Probably the most critical aspect of inspection is making sure the part has been produced as specified and is flawless. The detail of this inspection is dependent upon the documents and test certificates received from the supplier. The following certificates may be required: chemical composition, physical properties, hardness, ultrasonic or equivalent test results, furnace times and temperature records, details on each process and inspection, and a written record of the dimensions and identifying details.
ASME has expanded the scope of its standard for the dimensioning and tolerancing of casting and forging technologies to include molded parts, as the same principles apply. The standard Y14.8 -2009 has been renamed “Castings, Forgings, and Molded Parts.” Recommendations for the uniform description of features that are to be included in drawings and documents are included. New symbols and CAD requirements are also part of this standard. Tolerances are included for those unavoidable variations created during the manufacturing process. These features include die closure, mismatch, draft, parting lines, flash, and ejector marks. Parting lines are very important, and a symbol to indicate their location then the other features can be toleranced. The latest version of Y14.5 -2009 Dimensioning and Tolerancing includes a movable datum symbol to improve the clarification of the drawing. Other helpful information includes how to relate machined datum features to cast, forged, or molded datum features (here I have quoted liberally from an article by D.E. Day, chair of the Y14.8 committee).
The quality of a forging is especially vulnerable to the material quality. To guarantee the level of hardenability the metal’s “H-Band” should be specified. Bar material are specified with a “D.I.” value that provides the ideal critical diameter that can be quenched and still provide a proper core microstructure. Hardenability is not to be confused with hardness. The former indicates the depth below the surface to which the material can be hardened. It is the property that determines the distribution and depth after quenching. Hardness, on the other hand, is the quality of a surface to resisting indentation and is directly proportional to strength and wear resistance. Material strength is the ability to resist an applied stress without fracture (ultimate tensile stress) or permanent deformation (yield strength). Ductility is the material’s ability to deform without fracturing and is inversely related to its strength. Toughness implies impact toughness, or in other words the material will not fracture from an impact based on the results obtained from a Charpy test. The basis of testing a material is to verify a specific quality based on simulating the anticipated service conditions. The basic testing requirements for composition and properties are provided by ASTM specifications.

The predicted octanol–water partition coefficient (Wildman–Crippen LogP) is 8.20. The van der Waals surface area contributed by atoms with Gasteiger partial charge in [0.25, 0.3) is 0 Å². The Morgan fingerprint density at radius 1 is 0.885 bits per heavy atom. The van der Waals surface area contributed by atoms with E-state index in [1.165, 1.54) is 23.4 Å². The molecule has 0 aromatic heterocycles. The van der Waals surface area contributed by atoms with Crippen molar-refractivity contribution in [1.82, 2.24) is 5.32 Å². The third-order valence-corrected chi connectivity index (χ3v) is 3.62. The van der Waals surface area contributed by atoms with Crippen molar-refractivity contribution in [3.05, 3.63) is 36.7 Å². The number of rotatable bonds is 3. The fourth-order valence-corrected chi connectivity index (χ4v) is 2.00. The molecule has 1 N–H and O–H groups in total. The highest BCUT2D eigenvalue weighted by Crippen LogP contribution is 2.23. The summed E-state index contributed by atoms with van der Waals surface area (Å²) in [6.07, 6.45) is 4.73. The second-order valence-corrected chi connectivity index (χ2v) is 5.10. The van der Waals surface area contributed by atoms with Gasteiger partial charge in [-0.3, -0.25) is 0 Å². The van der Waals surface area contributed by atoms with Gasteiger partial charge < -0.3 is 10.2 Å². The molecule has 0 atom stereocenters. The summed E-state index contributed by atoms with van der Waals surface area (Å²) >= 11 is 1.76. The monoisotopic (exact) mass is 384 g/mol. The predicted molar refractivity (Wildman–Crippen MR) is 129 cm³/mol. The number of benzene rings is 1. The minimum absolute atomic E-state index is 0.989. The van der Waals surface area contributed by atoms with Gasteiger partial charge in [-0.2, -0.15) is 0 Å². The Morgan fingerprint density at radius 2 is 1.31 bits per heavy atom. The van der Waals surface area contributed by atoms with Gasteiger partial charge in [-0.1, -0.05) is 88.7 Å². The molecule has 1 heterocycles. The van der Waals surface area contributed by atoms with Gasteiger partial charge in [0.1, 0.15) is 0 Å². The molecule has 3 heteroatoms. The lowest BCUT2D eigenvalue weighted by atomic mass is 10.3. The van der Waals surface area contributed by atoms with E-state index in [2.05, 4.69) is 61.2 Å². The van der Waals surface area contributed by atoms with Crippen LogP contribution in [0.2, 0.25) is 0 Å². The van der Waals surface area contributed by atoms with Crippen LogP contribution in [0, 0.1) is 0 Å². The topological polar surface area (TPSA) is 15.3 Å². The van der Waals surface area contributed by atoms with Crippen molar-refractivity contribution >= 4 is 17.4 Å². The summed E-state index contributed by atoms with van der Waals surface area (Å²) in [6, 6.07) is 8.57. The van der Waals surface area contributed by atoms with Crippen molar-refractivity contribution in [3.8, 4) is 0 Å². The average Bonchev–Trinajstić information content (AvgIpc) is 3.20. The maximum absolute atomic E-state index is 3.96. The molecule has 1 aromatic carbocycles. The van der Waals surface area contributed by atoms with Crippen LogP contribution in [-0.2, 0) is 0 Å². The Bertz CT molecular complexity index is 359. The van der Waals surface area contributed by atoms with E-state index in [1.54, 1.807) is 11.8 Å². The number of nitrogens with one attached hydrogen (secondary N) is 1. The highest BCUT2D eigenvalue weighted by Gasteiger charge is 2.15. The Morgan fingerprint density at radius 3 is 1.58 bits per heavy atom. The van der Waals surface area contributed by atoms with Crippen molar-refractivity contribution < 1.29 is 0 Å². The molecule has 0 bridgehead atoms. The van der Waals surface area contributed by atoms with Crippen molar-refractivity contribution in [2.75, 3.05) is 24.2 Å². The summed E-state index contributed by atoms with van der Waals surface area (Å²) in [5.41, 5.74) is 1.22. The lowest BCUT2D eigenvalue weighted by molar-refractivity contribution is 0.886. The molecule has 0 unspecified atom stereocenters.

Testing may not be required if the material has been previously known and approved. Testing is always required for those situations considered critical. Mechanical tests reveal the response of material to the forces applied. There are two basic categories: destructive, and non-destructive. The former includes tension—tensile and traverse rupture—compressive, fatigue, notched bar impact, and bend, creep, stress-rupture, hardness, and residual stress. Compressive testing provides the compressive yield strength, yield point, modulus of elasticity, and compressive strength. Non-ductile materials fail by shattering fracture. The ductile material assumes a barrel shape, and an arbitrary compressive strength is calculated by the unit stress corresponding to the maximum load or the load corresponding to a specified prior compressive deformation. Non-destructive testing may include radiography, magnetic particle crack detection, dye penetration, ultrasonic flaw detection, eddy current, and electromagnetic testing.
The condition of castings is frequently determined by testing samples at the commencement and completion of each cast. Test procedures are instituted for sand, and pre-tap analyses with a spectograph. Final testing of coupons determines the chemistry, microstructure, and mechanical properties.